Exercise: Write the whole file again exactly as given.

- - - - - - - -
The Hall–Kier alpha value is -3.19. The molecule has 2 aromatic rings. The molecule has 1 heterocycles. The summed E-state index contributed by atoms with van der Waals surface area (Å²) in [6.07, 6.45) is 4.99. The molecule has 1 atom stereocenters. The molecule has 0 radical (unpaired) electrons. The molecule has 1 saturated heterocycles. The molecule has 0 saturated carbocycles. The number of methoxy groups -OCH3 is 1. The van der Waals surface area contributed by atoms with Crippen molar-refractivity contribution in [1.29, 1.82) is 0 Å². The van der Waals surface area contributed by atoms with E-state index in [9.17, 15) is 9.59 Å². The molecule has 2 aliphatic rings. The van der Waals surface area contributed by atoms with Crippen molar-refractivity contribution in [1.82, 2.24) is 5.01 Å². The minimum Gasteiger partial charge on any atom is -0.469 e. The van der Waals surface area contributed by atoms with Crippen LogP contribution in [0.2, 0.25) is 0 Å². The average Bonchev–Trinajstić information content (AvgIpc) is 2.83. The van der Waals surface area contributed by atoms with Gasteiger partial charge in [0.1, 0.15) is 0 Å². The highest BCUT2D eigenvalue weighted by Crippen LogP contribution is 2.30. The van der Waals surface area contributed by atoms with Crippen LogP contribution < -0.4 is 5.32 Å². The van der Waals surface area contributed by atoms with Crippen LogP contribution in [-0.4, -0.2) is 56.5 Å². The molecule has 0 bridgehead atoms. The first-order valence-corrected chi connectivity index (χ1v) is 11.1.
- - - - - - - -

The Hall–Kier alpha value is -3.19. The molecule has 2 aromatic rings. The molecule has 1 heterocycles. The summed E-state index contributed by atoms with van der Waals surface area (Å²) in [6.07, 6.45) is 4.99. The molecule has 1 atom stereocenters. The molecule has 0 radical (unpaired) electrons. The molecule has 1 saturated heterocycles. The molecule has 0 saturated carbocycles. The number of methoxy groups -OCH3 is 1. The van der Waals surface area contributed by atoms with Crippen molar-refractivity contribution in [1.29, 1.82) is 0 Å². The van der Waals surface area contributed by atoms with E-state index in [9.17, 15) is 9.59 Å². The molecule has 2 aliphatic rings. The van der Waals surface area contributed by atoms with Crippen molar-refractivity contribution in [1.82, 2.24) is 5.01 Å². The minimum Gasteiger partial charge on any atom is -0.469 e. The van der Waals surface area contributed by atoms with Crippen LogP contribution in [0.2, 0.25) is 0 Å². The average Bonchev–Trinajstić information content (AvgIpc) is 2.83. The van der Waals surface area contributed by atoms with Gasteiger partial charge in [0.1, 0.15) is 0 Å². The highest BCUT2D eigenvalue weighted by Crippen LogP contribution is 2.30. The van der Waals surface area contributed by atoms with Crippen LogP contribution < -0.4 is 5.32 Å². The van der Waals surface area contributed by atoms with Crippen LogP contribution in [-0.4, -0.2) is 56.5 Å². The molecule has 0 bridgehead atoms. The first-order valence-corrected chi connectivity index (χ1v) is 11.1.